Answer: Officers are not allowed to require any sort of pregnancy test. Again, the thrust of this is that the primary purpose of travel – it is not the pregnancy; it is the primary purpose of why the applicant wants to give birth in the United States.
Question: To reiterate what a previous colleague said, visual cues can be used as part of a consular officer’s assessment. Is that correct? You said the totality, so that seems to include visual cues.
Answer: There is no change in the rule that would regulate the questions consular officers could ask from one day to the other. So, this would be tied up in the natural, normal conversations that occur in visa interviews. I would simply highlight that the change from our current regulations to this regulation and how we operationalise these interviews is adding a prong for the actual purpose of travel. In other words, because an applicant is pregnant, because an applicant wants to give birth in the United States, does not mean the applicant will be refused the visa. It is the third prong that this rule changes, which is what is the reason you want to go to the United States to give birth? We have always, in cases where applicants are pregnant and have a desire to give birth, done a calculus to determine their eligibility for the visa based on (1) are they an intending immigrant to the United States and (2) will they be paying for their own – for their medical treatment or will the cost be covered in some other way?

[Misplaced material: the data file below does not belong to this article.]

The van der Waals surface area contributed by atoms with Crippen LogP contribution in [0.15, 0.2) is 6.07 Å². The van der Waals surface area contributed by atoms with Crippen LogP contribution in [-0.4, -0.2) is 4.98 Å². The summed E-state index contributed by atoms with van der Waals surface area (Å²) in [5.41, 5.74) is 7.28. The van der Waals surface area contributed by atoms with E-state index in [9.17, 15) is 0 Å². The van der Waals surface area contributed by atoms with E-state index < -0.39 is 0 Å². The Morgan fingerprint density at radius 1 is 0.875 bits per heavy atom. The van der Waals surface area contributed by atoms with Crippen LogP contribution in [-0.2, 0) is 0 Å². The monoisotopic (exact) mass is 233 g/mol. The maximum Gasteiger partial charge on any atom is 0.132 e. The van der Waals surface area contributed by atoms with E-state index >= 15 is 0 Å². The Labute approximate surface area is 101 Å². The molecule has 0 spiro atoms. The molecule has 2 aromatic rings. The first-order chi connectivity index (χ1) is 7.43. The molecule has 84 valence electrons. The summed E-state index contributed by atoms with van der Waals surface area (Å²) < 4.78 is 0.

We are now simply adding to it that this particular purpose of travel – going to the United States for the purpose of giving birth to a child to obtain U.S. citizenship – is not going to be allowed as pleasure travel. However, an applicant who is pregnant, who is planning to give birth in the United States but is going for some other primary purpose of travel – visiting a sick relative, going for business meetings – they could still be issued their visa. An applicant who is pregnant, who has no desire or no plan to give birth in the United States, would certainly still be issued a visa for whatever their other primary purpose of travel is. It’s only impacting the segment of traveler who’s going for this specific purpose…
NAN reports that the U.S. government has no records of the number of women who travel to the U.S. specifically to give birth or the number of babies born to visitors each year.
But the Centre for Immigration Studies, a group that advocates stringent immigration laws, estimated that 36,000 female foreigners gave birth in the U.S. and then left the country.(NAN)